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Category Archives: Resiliency

Carol Dweck’s book, Mindset: The New Psychology of Success focuses on how our mindset profoundly influences the way we approach life. Rather than being a quirk in our character, our mindset creates our entire perception of what’s possible. According to Dweck, a fixed, inflexible, mindset causes us to avoid failure, at any cost, and a flexible, forgiving, mindset turns mistakes and challenges into learning opportunities. Mindset can also influence the course of shyness. She cites compelling research that suggests shyness “harmed the social interactions of people with the fixed mindset, but did not harm the social relations of people with the growth mindset”. When a child or teen with a tendency towards shyness views a social situation as a challenge rather than something to avoid, their worry and nervousness dissipates. Even though some children will warm up more slowly than others, with time their initial discomfort in meeting new people melts away.

As parents, it’s important to consistently expose our kids to new social situations, even ones that make them nervous. We don’t want to unwittingly give them the message that feelings of insecurity and self-consciousness are permanent and mean they should avoid situations that make them feel that way. Shy kids with a growth mindset can embrace the challenge of socializing with peers.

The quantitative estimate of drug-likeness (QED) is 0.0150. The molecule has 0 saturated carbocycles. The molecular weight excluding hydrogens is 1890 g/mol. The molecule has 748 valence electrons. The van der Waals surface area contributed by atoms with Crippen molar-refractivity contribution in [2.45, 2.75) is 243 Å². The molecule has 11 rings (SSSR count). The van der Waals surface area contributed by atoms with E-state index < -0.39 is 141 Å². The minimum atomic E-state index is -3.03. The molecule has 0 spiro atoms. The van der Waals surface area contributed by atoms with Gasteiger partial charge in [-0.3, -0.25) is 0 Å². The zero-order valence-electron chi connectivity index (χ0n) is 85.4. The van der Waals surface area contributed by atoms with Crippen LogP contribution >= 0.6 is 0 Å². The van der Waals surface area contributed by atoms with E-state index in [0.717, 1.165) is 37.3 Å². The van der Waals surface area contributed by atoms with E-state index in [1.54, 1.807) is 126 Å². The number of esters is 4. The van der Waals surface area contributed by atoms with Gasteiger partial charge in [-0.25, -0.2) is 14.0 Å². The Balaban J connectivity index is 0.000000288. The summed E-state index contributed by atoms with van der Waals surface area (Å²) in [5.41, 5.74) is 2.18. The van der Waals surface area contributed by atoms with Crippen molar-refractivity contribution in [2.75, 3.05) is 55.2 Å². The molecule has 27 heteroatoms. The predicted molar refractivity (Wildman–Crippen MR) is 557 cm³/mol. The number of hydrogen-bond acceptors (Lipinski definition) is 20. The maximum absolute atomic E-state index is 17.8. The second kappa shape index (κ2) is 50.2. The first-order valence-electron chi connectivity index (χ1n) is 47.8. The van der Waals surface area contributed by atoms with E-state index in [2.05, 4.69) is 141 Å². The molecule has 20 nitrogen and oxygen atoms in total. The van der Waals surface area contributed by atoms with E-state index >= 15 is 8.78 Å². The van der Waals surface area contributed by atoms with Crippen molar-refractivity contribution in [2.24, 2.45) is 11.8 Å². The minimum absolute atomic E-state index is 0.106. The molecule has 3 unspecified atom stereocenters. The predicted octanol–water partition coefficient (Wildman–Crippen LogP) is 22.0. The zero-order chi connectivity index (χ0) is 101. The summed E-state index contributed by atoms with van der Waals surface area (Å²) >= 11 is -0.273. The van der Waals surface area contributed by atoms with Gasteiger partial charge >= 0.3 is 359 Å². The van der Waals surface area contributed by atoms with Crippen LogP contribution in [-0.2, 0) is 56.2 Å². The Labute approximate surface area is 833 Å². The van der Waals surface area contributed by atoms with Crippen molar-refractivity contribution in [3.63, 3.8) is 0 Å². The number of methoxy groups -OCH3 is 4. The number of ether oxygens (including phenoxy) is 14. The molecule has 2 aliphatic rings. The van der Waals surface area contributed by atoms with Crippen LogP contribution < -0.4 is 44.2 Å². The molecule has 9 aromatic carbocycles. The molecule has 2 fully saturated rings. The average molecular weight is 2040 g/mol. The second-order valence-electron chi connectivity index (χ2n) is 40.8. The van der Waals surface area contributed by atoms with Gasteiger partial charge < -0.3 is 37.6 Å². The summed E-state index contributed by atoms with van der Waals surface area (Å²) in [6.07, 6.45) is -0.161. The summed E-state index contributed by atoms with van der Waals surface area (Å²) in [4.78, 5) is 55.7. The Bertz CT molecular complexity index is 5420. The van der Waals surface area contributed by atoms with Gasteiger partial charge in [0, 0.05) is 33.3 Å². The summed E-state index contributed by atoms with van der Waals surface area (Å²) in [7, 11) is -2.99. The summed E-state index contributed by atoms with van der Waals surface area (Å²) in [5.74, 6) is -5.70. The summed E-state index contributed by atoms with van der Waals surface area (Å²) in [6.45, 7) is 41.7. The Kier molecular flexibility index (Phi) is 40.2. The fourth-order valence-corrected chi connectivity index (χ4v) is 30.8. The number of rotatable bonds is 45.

For a deeper dive into fixed and flexible mindsets, watch this video.

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In this article in Psychology Today, “Declining Student Resilience: A Serious Problem for Colleges“, Peter Gray, PhD discusses how we’ve raised a generation of “Young people, 18 years and older, going to college still unable or unwilling to take responsibility for themselves, still feeling that if a problem arises they need an adult to solve it.”

There is a bit of a mixed message communicated to parents of college bound children by our educational system.  ”Stop coddling” “Allow your child to fail” “Teach your child to solve their own problems”  while at the same time perpetuating the idea that a child will not get into a “good” college without perfect test scores, a solid 4.0 average, and a college resume replete with superior extra curricular activities.  How is a parent suppose to respond to these pressures? By allowing their child to fail? To let them figure it out by themselves?   I don’t think so.

In the minds of many parents, there is way too much for their child to lose to risk getting it wrong.  Parents feel they have failed if they aren’t able to smooth the path for their child to get into a good college.  This is a long, arduous, and highly competitive path. And, it is a rare parent that has the wherewithal to think beyond high school and reflect on whether their child will have the tools and emotional resilience to cope on their own once they get to their dream school.  If failure and struggle are to be “normalized” and “growth is to be achieved by striking the right balance between support and challenge” then maybe we can hear more about colleges and universities being less focused on GPAs and test scores and more willing to accept and encourage those high school students who demonstrate a willingness to take risks, make mistakes, and learn from them.

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